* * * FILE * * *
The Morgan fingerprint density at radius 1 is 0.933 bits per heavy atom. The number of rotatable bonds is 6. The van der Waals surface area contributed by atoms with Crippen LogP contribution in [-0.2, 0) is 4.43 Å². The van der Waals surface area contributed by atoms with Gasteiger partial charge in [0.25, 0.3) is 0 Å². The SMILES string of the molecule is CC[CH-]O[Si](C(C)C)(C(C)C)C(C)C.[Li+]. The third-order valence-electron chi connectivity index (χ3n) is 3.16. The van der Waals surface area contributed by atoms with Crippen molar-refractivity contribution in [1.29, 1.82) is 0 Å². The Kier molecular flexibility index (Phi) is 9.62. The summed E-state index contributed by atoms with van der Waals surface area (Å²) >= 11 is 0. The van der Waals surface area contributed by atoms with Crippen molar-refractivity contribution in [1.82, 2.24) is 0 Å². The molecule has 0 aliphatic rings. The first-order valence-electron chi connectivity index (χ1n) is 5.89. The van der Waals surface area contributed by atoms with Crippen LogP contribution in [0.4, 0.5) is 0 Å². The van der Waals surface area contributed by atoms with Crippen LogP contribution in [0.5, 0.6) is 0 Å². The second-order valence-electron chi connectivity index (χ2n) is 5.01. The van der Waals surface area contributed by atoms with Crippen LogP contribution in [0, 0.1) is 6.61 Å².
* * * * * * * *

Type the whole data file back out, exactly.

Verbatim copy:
The Morgan fingerprint density at radius 1 is 0.933 bits per heavy atom. The number of rotatable bonds is 6. The van der Waals surface area contributed by atoms with Crippen LogP contribution in [-0.2, 0) is 4.43 Å². The van der Waals surface area contributed by atoms with Gasteiger partial charge in [0.25, 0.3) is 0 Å². The SMILES string of the molecule is CC[CH-]O[Si](C(C)C)(C(C)C)C(C)C.[Li+]. The third-order valence-electron chi connectivity index (χ3n) is 3.16. The van der Waals surface area contributed by atoms with Crippen molar-refractivity contribution in [1.29, 1.82) is 0 Å². The Kier molecular flexibility index (Phi) is 9.62. The summed E-state index contributed by atoms with van der Waals surface area (Å²) >= 11 is 0. The van der Waals surface area contributed by atoms with Crippen molar-refractivity contribution in [1.82, 2.24) is 0 Å². The molecule has 0 aliphatic rings. The first-order valence-electron chi connectivity index (χ1n) is 5.89. The van der Waals surface area contributed by atoms with Crippen LogP contribution in [0.4, 0.5) is 0 Å². The van der Waals surface area contributed by atoms with Crippen LogP contribution in [0.5, 0.6) is 0 Å². The second-order valence-electron chi connectivity index (χ2n) is 5.01. The van der Waals surface area contributed by atoms with Crippen LogP contribution in [0, 0.1) is 6.61 Å².